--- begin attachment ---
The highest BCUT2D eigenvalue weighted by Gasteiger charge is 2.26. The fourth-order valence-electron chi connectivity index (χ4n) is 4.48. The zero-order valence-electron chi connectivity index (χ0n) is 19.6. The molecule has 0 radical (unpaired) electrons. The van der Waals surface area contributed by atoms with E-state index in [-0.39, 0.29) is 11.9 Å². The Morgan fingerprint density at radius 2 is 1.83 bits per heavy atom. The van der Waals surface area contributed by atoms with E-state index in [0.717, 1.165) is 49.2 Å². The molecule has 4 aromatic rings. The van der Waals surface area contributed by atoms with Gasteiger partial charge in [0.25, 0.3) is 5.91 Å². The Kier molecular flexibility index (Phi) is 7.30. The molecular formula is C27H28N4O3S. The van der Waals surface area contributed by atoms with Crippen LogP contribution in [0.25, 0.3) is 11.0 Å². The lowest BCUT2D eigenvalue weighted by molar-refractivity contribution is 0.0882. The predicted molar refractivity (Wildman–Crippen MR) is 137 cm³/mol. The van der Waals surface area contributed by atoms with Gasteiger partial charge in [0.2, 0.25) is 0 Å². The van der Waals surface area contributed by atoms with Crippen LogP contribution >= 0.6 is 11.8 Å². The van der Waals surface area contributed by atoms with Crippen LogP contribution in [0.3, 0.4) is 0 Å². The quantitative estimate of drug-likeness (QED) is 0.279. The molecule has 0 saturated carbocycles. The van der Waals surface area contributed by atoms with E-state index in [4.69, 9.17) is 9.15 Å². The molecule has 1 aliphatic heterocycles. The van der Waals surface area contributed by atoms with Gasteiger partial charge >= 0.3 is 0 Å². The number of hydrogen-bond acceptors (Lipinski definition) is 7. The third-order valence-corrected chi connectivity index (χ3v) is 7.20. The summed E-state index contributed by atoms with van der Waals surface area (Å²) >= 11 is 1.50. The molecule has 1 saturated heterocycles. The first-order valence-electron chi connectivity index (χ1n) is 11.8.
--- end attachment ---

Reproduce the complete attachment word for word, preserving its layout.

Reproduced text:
The highest BCUT2D eigenvalue weighted by Gasteiger charge is 2.26. The fourth-order valence-electron chi connectivity index (χ4n) is 4.48. The zero-order valence-electron chi connectivity index (χ0n) is 19.6. The molecule has 0 radical (unpaired) electrons. The van der Waals surface area contributed by atoms with E-state index in [-0.39, 0.29) is 11.9 Å². The Morgan fingerprint density at radius 2 is 1.83 bits per heavy atom. The van der Waals surface area contributed by atoms with E-state index in [0.717, 1.165) is 49.2 Å². The molecule has 4 aromatic rings. The van der Waals surface area contributed by atoms with Gasteiger partial charge in [0.25, 0.3) is 5.91 Å². The Kier molecular flexibility index (Phi) is 7.30. The molecular formula is C27H28N4O3S. The van der Waals surface area contributed by atoms with Crippen LogP contribution in [0.25, 0.3) is 11.0 Å². The lowest BCUT2D eigenvalue weighted by molar-refractivity contribution is 0.0882. The predicted molar refractivity (Wildman–Crippen MR) is 137 cm³/mol. The van der Waals surface area contributed by atoms with Gasteiger partial charge in [0.2, 0.25) is 0 Å². The van der Waals surface area contributed by atoms with Crippen LogP contribution >= 0.6 is 11.8 Å². The van der Waals surface area contributed by atoms with Crippen LogP contribution in [0.3, 0.4) is 0 Å². The quantitative estimate of drug-likeness (QED) is 0.279. The molecule has 0 saturated carbocycles. The van der Waals surface area contributed by atoms with E-state index in [4.69, 9.17) is 9.15 Å². The molecule has 1 aliphatic heterocycles. The van der Waals surface area contributed by atoms with Gasteiger partial charge >= 0.3 is 0 Å². The number of hydrogen-bond acceptors (Lipinski definition) is 7. The third-order valence-corrected chi connectivity index (χ3v) is 7.20. The summed E-state index contributed by atoms with van der Waals surface area (Å²) >= 11 is 1.50. The molecule has 1 saturated heterocycles. The first-order valence-electron chi connectivity index (χ1n) is 11.8.